Last updated on May 6, 2022
Back for More | Illustration by Daarken
Experienced Magic players know that the graveyard is rarely the end for your cards. Recurring cards from your grave to the field or cheating out expensive spells by casting them from the graveyard is a tried-and-true strategy. Loading up the graveyard and reanimating creatures is a strong strategy featured in archetypes across every format.
But graveyards are especially susceptible to removal these days. Bojuka Bogs litter the field, and Leyline of the Voids and Rest in Peaces hit the field early and often. And that’s just a few of the threats you’ll face. Targeted removal can pull single cards out from under you as you try to Reanimate that Desolation Twin.
So let’s dive right into the best ways to protect your graveyard in each color!
Elixir of Immortality | Illustration by Zoltan Boros & Gabor Szikszai
I’m going to define “graveyard protection” as anything that saves a card (or cards) from being removed from your graveyard by an opponent’s effect and ensures you can access it later on. There are a few broad categories these cards fit into: cards that stop you or the cards in your graveyard from being targeted, instant-speed effects to counter or quickly return a card from your graveyard, and cards that return spells from exile.
The best way to protect your graveyard in white is preventing your opponents from targeting you with removal.
Aegis of the Gods is the quickest but also the most vulnerable way to give yourself hexproof. A 2/1 body with both the creature and enchantment types means it’s susceptible to a large swath of removal in the game.
Consider the humble Mana Tithe. I’ve found that a lot of opponents won’t expect a response to their graveyard removal. It’s seen as a fun and safe zone to use and remove (unlike, say, lands). A sneaky Mana Tithe on their afterthought Cremate is a low-stakes exchange for what could be a key card in your reanimator deck.
Pull From Eternity is your go-to if you just need that one card back from exile. This extra bit of insurance helps protect fragile combos.
Leyline of Sanctity is nature’s way of saying “do not interact.” It’s still a fair choice to protect yourself at four mana, even if you don’t get to drop it from your opening hand.
Blue’s graveyard protection mainly takes the form of instant-speed responses and reshuffle effects.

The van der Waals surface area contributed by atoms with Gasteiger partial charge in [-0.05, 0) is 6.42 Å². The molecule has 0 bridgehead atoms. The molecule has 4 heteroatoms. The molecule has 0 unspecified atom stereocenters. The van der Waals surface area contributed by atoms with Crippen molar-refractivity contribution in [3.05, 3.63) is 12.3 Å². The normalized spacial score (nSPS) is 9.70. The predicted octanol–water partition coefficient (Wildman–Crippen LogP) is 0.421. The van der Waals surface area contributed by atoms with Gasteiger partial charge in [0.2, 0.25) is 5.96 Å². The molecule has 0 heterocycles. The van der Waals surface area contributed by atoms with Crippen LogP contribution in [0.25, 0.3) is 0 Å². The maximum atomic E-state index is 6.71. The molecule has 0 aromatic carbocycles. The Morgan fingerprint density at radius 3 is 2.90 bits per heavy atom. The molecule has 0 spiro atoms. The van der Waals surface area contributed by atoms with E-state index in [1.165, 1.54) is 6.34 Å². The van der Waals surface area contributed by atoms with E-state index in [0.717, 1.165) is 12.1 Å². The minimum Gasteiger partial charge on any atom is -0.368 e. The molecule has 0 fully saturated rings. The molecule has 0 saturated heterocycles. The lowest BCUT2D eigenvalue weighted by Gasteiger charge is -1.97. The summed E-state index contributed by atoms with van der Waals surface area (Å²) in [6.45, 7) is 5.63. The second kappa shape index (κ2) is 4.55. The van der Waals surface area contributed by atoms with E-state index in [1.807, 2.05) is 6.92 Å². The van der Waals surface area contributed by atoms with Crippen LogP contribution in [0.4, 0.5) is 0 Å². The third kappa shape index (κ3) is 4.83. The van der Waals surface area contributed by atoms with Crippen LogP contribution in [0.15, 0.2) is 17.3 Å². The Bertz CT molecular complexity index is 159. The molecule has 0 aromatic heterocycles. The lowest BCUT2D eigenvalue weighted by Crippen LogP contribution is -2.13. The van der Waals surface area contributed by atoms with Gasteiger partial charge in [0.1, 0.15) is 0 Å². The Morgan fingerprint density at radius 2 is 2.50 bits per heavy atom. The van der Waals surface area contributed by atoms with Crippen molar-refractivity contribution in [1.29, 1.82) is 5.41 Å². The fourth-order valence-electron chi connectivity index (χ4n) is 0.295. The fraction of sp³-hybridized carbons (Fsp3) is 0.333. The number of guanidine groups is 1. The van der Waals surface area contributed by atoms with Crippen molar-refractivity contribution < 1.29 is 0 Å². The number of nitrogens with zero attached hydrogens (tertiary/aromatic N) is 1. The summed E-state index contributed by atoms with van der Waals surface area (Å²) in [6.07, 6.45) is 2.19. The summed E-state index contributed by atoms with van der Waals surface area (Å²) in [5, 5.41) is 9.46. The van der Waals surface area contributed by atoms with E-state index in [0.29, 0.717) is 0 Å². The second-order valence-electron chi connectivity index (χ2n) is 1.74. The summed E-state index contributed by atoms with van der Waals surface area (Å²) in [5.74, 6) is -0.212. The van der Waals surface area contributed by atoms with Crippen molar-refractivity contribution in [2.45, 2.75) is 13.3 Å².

Blue’s biggest advantage is its easy access to counterspells. Besides the eponymous Counterspell, some other graveyard-themed counters are also useful. Consider Countervailing Winds and Circular Logic to stop an opponent’s Ashiok, Dream Render before it can hit the field.
A lot of cards exile graveyards with activated or triggered abilities. The best response blue has access to is Stifle.
Similar to Clear the Mind, Psychic Spiral shuffles your graveyard back into your library. It also mills target player for the same number of cards for two extra mana. There are a few instances where this is useful.
You can mill yourself and have a pretty good chance of exchanging them for unneeded cards if you only need to save the specific set of cards in your graveyard. You can also mill an opponent quite aggressively as retribution for losing access to your graveyard.
Read the Runes is one of the few blue cards for graveyard protection that doesn’t need to be played right away. While it’s limited to returning instants and sorceries with flashback, most mill decks run a plethora of flashback spells to recast from the graveyard anyway.
An instant-speed response to that Bojuka Bog, Clear the Mind returns that valuable graveyard to your library and draws you a card to boot. While this still results in an empty graveyard you’ll have the opportunity to draw into or tutor up those cards later on.
The best way black protects its graveyard is by removing those cards itself. Remember, it’s best to wait as long as possible before filling up your ‘yard with vulnerable creatures.
Torment’s Gravegouger is a weird one. For three mana you can effectively Oblivion Ring two cards from your graveyard until this card leaves play. Exile some key cards from your graveyard and then sacrifice it when you’re ready to use them.
It even gets bonus points for being a nightmare, getting +1/+1 from Chainer, Dementia Master. But you won’t be able to respond quickly with this card since it doesn’t have flash. It’s a mixed bag with weird outcomes.
Death Denied is an instant speed X-spell that returns just the right number of creatures from your graveyard to your hand. It’s obviously most effective when you have a ton of mana available since Reaping the Graves will outclass it in most instances until you spend five or more.
Whip of Erebos is another instant-speed reanimation ability, but it exiles the creature at the end of turn. Its uses in response during your opponents’ turns are limited even if four mana is fair value for a creature that won’t stick around.